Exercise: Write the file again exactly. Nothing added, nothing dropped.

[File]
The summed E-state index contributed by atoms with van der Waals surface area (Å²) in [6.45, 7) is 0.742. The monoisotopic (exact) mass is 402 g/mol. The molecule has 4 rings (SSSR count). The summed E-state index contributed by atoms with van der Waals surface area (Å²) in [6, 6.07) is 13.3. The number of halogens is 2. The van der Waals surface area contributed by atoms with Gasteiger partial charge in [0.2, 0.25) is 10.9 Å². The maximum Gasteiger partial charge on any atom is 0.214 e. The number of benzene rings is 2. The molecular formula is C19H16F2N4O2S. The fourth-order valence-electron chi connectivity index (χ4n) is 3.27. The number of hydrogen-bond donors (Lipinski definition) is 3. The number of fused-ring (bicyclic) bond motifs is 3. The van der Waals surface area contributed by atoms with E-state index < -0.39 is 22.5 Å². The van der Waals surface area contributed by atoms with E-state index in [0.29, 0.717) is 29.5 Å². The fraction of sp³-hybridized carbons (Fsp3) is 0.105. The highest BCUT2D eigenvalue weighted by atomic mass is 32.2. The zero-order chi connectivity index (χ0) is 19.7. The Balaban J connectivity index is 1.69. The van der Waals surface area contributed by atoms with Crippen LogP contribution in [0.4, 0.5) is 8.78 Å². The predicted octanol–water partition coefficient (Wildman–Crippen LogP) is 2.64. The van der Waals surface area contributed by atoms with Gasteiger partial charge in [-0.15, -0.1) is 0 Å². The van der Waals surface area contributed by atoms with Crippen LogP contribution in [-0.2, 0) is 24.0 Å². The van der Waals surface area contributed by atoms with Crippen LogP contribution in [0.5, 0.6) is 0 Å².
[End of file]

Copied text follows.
The summed E-state index contributed by atoms with van der Waals surface area (Å²) in [6.45, 7) is 0.742. The monoisotopic (exact) mass is 402 g/mol. The molecule has 4 rings (SSSR count). The summed E-state index contributed by atoms with van der Waals surface area (Å²) in [6, 6.07) is 13.3. The number of halogens is 2. The van der Waals surface area contributed by atoms with Gasteiger partial charge in [0.2, 0.25) is 10.9 Å². The maximum Gasteiger partial charge on any atom is 0.214 e. The number of benzene rings is 2. The molecular formula is C19H16F2N4O2S. The fourth-order valence-electron chi connectivity index (χ4n) is 3.27. The number of hydrogen-bond donors (Lipinski definition) is 3. The number of fused-ring (bicyclic) bond motifs is 3. The van der Waals surface area contributed by atoms with E-state index < -0.39 is 22.5 Å². The van der Waals surface area contributed by atoms with E-state index in [0.29, 0.717) is 29.5 Å². The fraction of sp³-hybridized carbons (Fsp3) is 0.105. The highest BCUT2D eigenvalue weighted by atomic mass is 32.2. The zero-order chi connectivity index (χ0) is 19.7. The Balaban J connectivity index is 1.69. The van der Waals surface area contributed by atoms with Crippen LogP contribution in [0.4, 0.5) is 8.78 Å². The predicted octanol–water partition coefficient (Wildman–Crippen LogP) is 2.64. The van der Waals surface area contributed by atoms with Gasteiger partial charge in [-0.15, -0.1) is 0 Å². The van der Waals surface area contributed by atoms with Crippen LogP contribution in [-0.2, 0) is 24.0 Å². The van der Waals surface area contributed by atoms with Crippen LogP contribution in [0.5, 0.6) is 0 Å².